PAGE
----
Don’t Get Caught in a Cash Flow Crunch
The three most dreaded words in the English language are “negative cash flow.” ~David Tang
Running a business means having your eyes on an often dizzying array of processes, indicators, reports and external factors, especially if you’re a small business owner. It also means spending a fair amount of time trying to predict and control where you and your company will be next year, next quarter or sometimes even next month.
Gaining and maintaining control of your cash flow can go a long way towards stabilizing your business and being prepared for the unknown.
Cash flow, as I’ve talked about before, is all about how and when your money comes in and goes out. It isn’t profit, and it isn’t revenue. Both of these numbers are important in their own right. But while you can work on increasing profits over time and gleefully wait for revenue to arrive, if you’re caught in a cash flow crunch it can bring your business screeching to a halt.
PLAN, REVIEW & REVISE
Most advice about cash flow starts with “use your past cash flow to create a 12 month rolling estimate.” So, ideally you already have a long history of data to take advantage of. Knowledge over time makes predicting the future a lot easier.
If you don’t have a lot of data, you probably have a pretty good idea of what expenses are coming up over the year. Map these out and do your best to predict your cash inflows. Then start tracking all those inflows and outflows. As the months pass, you’ll gain insights that can help you refine your business and services and help you evaluate the effectiveness of sales and marketing efforts.
Being able to dependably (or at least reasonably) predict your future cash flow also helps you figure out future funding needs. Knowing when you might need a loan or further investment monies gives you time to get your ducks in a row.
Even if you’re not sure when and if you’ll need a loan or investment though, it’s a good idea to start doing the groundwork while you’re solid and solvent. Ironically, arranging for a line of credit is much easier when you don’t actually need the money and you’ll most likely get better rates. Having that credit in place in advance means you don’t have to scramble or find yourself at the mercy of an unscrupulous lender or investor.
On the more immediate front, there are several steps you can take to maximize your cash on hand and prepare for possible shortfalls without derailing your progress.
HANG ON TO YOUR CASH
Of course you can’t just not pay for things, that’s obviously not going to work. On the other hand, you don’t necessarily have to pay for everything up front. Negotiating terms with your suppliers can be crucial to your cash flow. An extra week or two can make a world of difference, especially if you’ve extended credit to your customers. Knowing your cash outlays and their due dates is key to planning.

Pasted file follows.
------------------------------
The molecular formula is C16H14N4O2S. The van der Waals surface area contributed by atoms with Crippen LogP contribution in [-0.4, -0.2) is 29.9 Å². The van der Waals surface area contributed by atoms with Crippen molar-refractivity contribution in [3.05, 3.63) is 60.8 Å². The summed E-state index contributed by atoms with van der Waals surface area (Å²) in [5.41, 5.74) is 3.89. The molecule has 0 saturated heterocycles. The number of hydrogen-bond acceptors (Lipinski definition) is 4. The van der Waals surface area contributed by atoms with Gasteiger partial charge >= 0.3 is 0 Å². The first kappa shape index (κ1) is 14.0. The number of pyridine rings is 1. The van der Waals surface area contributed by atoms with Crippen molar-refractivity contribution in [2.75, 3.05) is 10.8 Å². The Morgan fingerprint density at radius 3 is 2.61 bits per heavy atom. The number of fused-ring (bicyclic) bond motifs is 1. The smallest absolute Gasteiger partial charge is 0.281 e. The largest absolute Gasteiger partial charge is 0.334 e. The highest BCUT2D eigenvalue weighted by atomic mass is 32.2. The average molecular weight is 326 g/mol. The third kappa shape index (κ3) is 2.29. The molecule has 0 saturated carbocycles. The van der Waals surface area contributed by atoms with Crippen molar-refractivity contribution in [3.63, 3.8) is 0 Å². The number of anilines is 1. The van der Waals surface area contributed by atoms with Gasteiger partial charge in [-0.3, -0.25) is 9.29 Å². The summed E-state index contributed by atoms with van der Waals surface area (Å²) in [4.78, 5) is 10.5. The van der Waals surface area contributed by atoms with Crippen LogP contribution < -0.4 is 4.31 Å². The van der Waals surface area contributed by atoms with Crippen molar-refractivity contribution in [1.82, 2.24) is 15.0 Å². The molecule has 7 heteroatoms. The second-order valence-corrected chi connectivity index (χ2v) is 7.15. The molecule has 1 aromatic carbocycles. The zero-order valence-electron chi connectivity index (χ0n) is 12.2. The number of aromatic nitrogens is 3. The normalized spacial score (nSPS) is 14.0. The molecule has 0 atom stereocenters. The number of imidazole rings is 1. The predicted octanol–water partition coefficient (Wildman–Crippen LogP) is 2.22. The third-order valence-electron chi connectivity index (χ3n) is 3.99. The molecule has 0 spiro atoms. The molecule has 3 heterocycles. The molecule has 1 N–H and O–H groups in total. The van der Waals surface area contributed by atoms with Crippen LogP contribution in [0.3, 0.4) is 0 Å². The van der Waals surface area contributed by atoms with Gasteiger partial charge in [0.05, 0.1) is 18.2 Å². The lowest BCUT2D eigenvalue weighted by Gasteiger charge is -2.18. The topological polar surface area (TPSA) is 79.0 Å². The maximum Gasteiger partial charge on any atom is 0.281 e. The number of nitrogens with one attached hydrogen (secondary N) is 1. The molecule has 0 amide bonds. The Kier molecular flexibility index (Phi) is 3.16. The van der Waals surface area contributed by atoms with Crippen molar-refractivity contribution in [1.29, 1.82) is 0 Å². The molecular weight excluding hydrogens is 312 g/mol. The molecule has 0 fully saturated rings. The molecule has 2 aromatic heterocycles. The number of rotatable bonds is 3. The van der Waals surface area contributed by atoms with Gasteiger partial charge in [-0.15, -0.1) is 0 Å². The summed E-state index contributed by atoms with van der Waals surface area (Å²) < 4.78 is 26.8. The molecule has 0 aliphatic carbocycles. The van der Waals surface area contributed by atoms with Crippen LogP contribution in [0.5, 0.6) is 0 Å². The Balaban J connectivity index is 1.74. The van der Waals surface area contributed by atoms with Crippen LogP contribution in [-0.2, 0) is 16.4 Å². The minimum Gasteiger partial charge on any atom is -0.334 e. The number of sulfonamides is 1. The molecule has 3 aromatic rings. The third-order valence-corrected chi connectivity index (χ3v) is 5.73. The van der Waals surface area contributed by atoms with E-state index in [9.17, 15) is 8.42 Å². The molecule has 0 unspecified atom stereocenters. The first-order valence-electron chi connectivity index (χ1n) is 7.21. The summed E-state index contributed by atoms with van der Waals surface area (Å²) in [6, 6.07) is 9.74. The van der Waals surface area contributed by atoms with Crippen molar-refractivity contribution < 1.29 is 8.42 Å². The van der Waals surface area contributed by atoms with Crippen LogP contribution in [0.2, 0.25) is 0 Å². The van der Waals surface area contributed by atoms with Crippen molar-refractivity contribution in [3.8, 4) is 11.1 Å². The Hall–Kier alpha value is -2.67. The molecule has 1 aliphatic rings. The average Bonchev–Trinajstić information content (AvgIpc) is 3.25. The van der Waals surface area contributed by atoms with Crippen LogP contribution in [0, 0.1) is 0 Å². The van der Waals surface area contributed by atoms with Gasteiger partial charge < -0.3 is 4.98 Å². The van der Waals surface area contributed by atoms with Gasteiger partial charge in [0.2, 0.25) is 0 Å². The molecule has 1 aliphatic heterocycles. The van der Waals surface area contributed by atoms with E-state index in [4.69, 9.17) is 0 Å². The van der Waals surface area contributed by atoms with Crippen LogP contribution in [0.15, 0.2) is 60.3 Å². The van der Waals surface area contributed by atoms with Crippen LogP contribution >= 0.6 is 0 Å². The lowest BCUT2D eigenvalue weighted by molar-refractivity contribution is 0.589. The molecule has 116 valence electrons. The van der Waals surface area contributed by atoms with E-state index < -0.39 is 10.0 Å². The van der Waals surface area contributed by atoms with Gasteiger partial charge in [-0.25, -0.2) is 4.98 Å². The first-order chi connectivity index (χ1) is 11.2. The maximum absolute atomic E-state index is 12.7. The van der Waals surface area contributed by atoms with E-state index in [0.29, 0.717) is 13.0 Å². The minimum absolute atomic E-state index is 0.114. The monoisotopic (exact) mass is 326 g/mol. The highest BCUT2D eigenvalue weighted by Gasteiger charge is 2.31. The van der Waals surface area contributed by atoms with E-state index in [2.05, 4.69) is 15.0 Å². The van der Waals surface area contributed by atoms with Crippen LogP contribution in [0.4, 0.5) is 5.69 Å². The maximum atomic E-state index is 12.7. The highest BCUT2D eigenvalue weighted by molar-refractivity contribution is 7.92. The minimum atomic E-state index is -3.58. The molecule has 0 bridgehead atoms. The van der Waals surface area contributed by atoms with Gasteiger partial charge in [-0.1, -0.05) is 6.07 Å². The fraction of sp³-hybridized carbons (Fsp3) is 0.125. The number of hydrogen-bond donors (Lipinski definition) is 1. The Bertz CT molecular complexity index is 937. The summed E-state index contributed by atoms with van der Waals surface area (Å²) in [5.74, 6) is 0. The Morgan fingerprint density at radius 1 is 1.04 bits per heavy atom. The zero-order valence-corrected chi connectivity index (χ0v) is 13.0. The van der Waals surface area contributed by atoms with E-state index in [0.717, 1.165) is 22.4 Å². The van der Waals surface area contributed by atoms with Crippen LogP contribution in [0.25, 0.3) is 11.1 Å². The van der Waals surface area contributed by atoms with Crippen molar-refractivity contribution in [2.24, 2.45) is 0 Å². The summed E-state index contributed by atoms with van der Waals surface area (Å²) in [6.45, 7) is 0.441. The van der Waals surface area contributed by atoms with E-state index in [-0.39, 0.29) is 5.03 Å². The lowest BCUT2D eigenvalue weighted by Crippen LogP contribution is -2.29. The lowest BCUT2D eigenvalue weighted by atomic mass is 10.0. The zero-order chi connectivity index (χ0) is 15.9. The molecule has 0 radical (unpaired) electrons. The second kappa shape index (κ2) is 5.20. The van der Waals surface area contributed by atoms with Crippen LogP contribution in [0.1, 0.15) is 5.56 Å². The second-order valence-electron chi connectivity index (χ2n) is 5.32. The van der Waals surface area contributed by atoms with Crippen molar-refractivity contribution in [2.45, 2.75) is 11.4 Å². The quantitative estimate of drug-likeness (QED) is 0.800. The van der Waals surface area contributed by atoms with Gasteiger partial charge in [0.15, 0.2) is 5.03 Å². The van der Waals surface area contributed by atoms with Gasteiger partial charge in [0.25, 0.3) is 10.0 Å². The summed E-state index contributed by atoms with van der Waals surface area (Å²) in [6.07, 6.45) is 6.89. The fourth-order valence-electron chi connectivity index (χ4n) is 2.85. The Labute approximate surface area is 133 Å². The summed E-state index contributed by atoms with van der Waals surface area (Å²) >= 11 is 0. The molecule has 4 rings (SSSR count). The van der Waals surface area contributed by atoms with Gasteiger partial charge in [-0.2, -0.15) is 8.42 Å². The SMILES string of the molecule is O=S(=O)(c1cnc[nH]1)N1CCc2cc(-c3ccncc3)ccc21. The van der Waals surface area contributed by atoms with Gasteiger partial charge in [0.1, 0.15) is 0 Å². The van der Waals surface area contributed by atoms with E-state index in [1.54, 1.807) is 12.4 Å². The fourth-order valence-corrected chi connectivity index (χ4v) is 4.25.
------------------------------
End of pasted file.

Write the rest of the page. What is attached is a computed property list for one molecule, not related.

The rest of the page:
Be clear on your “must” pays before you think about anything else. Payroll, taxes, rent and utilities, debt payments and production materials come before all else. If you can’t cover those basics this month, you certainly can’t buy new machines or redo your office. You may not even be able to keep the doors open, so prioritize!
Consider using your business credit card, carefully, This requires real discipline and being pretty sure you’ll have the cash on hand when the bill is due, as credit card interest charges are punitive. When you pay by credit card you not only have the grace period between when the statement is issued and when it’s due, you can often earn cash back or bonus points to use elsewhere to offset costs.
Electronic banking coupled with today’s accounting software can keep you current on your bills while making sure the cash isn’t floating out there where you can’t use it. Electronic funds transfers are faster and more accurate. Talk to your bank to see what online services they have available.
I recommend you use some sort of bookkeeping software. You can, of course, use simple spreadsheets to log transactions and you can probably even download your bank statements and use them with your spreadsheets. Unfortunately, most spreadsheets can’t alert you to due dates or automatically integrate with your bank. Getting notifications for payments due and receipts not yet received can help you get a tighter grip on the reins of your cash.
Software and electronic systems can also improve cash flow by reducing outbound mistakes through a workflow system of checks and balances. They also help reduce the instances of fraud. In a 2014 survey, 82% of respondents reported that payment fraud was primarily accomplished through checks.
The last piece to have in place is a solid process to handle your accounts receivable and some backup plans should things go awry. I’ll cover that more in depth next week. Until then, look for Pocket Marty tips on twitter. If you have any questions, please send them along.
Originally published at LedgerGeneral.com